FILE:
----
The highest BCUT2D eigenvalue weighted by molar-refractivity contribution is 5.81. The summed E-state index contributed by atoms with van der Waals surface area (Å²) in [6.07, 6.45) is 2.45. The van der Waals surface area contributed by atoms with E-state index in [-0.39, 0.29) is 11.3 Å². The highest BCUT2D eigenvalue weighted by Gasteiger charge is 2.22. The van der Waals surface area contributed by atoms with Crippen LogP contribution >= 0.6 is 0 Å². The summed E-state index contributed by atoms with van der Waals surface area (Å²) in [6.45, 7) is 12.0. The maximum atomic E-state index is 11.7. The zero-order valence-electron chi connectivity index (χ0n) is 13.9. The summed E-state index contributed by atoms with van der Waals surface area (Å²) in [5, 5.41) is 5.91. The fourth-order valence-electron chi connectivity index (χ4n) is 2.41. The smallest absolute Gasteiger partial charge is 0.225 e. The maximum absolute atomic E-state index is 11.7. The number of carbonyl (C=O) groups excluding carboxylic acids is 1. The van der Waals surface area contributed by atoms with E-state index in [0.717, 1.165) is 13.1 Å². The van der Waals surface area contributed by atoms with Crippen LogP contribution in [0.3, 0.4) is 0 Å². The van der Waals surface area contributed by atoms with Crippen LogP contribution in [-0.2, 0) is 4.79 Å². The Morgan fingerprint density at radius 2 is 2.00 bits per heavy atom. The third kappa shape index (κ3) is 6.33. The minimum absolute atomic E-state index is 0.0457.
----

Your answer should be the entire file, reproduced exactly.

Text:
The highest BCUT2D eigenvalue weighted by molar-refractivity contribution is 5.81. The summed E-state index contributed by atoms with van der Waals surface area (Å²) in [6.07, 6.45) is 2.45. The van der Waals surface area contributed by atoms with E-state index in [-0.39, 0.29) is 11.3 Å². The highest BCUT2D eigenvalue weighted by Gasteiger charge is 2.22. The van der Waals surface area contributed by atoms with Crippen LogP contribution >= 0.6 is 0 Å². The summed E-state index contributed by atoms with van der Waals surface area (Å²) in [6.45, 7) is 12.0. The maximum atomic E-state index is 11.7. The zero-order valence-electron chi connectivity index (χ0n) is 13.9. The summed E-state index contributed by atoms with van der Waals surface area (Å²) in [5, 5.41) is 5.91. The fourth-order valence-electron chi connectivity index (χ4n) is 2.41. The smallest absolute Gasteiger partial charge is 0.225 e. The maximum absolute atomic E-state index is 11.7. The number of carbonyl (C=O) groups excluding carboxylic acids is 1. The van der Waals surface area contributed by atoms with E-state index in [0.717, 1.165) is 13.1 Å². The van der Waals surface area contributed by atoms with Crippen LogP contribution in [0.3, 0.4) is 0 Å². The van der Waals surface area contributed by atoms with Crippen LogP contribution in [-0.2, 0) is 4.79 Å². The Morgan fingerprint density at radius 2 is 2.00 bits per heavy atom. The third kappa shape index (κ3) is 6.33. The minimum absolute atomic E-state index is 0.0457.